Are the Titans actually a Super Bowl contender?
By: Brock Wells
The Tennessee Titans are currently 7-3, having just beaten the Green Bay Packers on Thursday night. It isn’t unusual for the Titans to be in this position—they’ve won the AFC South division the last two seasons and appear to be en route to accomplish the same thing this season. Despite this reality, many are resistant to thinking much of them when it comes to the postseason. Early exits from the postseason in both of those division title seasons have left a lot of doubters in their wake.
One of the issues with the Titans is the recipe for their success is a limited one. It depends on… Ryan Tannehill. Yep. In order for the Titans to be successful, they’ve got to rely on Tannehill to make important throws. If he’s doing this, it allows Derrick Henry to run wild on defenses and gradually grind them down over the course of four quarters. Tannehill doesn’t have to be a great quarterback in order for this recipe to work, but he does have to be a dependable one.
When the Titans lost to the Kansas City Chiefs, they did so because of the lack of a dependable quarterback when it mattered most. Malik Willis was indeed fair enough for a lot of the game, but when it came down to the fourth quarter and overtime, he couldn’t get it done. Tannehill likely would have been able to make those throws, allowing Henry to close the game out. But it didn’t happen, showcasing again the limited capacity for success the team has.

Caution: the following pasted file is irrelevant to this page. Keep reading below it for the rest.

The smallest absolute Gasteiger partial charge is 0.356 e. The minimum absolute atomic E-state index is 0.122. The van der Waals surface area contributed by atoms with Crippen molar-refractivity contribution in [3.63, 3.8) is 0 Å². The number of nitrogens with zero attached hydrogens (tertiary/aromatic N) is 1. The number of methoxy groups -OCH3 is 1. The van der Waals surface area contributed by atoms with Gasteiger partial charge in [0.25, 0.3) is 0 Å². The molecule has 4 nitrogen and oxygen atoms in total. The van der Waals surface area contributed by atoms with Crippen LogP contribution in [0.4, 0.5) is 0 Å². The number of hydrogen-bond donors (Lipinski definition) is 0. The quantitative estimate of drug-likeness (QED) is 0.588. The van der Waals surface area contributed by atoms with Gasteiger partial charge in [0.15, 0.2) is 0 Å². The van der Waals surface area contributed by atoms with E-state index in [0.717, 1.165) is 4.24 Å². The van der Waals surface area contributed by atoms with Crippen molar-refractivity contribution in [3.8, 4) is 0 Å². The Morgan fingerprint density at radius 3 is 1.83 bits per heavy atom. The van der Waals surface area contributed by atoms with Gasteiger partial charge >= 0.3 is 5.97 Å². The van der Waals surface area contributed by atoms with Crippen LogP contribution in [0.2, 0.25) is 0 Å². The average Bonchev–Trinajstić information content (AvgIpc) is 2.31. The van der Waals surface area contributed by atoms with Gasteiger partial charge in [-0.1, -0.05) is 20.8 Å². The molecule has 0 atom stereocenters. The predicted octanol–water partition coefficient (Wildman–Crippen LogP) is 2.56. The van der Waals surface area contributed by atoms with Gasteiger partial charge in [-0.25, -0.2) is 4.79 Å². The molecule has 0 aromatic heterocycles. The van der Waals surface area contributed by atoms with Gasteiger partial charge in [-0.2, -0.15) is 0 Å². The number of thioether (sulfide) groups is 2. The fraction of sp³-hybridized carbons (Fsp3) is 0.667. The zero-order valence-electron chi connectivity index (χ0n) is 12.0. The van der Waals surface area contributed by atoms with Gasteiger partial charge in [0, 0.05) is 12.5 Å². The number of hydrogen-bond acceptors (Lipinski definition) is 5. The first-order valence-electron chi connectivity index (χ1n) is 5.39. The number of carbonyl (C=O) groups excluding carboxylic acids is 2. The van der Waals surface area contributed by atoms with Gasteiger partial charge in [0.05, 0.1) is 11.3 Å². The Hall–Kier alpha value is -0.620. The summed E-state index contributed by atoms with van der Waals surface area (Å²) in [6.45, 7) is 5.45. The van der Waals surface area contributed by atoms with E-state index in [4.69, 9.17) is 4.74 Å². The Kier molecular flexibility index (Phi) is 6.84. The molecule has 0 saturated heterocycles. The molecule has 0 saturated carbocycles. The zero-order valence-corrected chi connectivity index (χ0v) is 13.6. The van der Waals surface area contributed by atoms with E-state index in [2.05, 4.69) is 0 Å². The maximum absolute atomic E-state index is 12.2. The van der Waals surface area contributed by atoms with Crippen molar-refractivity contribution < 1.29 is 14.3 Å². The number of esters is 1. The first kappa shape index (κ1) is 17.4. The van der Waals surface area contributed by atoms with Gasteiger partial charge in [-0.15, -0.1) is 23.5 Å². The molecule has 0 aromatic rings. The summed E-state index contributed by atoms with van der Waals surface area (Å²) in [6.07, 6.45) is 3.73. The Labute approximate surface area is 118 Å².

The Titans are also in good shape on the defensive side of the ball. Jeffrey Simmons is one of the best defensive tackles in the NFL and Zach Cunningham is an unheralded tackling machine. This is another element of their recipe for success. When they’re able to keep games close late into games on account of their defensive play, that’s when Henry becomes even more dangerous, and Offensive Coordinator Todd Downing knows he doesn’t have to rely on throwing the football. This style of football isn’t complicated and is really a throwback to the old-school smash-mouth football. Run the ball effectively. Make the necessary throws. Play good defense. Win the turnover ratio. Good things happen.
Can this kind of play be successful in the postseason against opponents like the Chiefs or the Buffalo Bills, who run higher-risk, higher-reward types of offenses? It can. But it means Tannehill has to be near perfect in his type of play and the defense has to be stout. The Titans are definitely not pretenders, but they do have a smaller margin for error than many other perennial AFC playoff teams do. The question is how perfect they can be in their methods.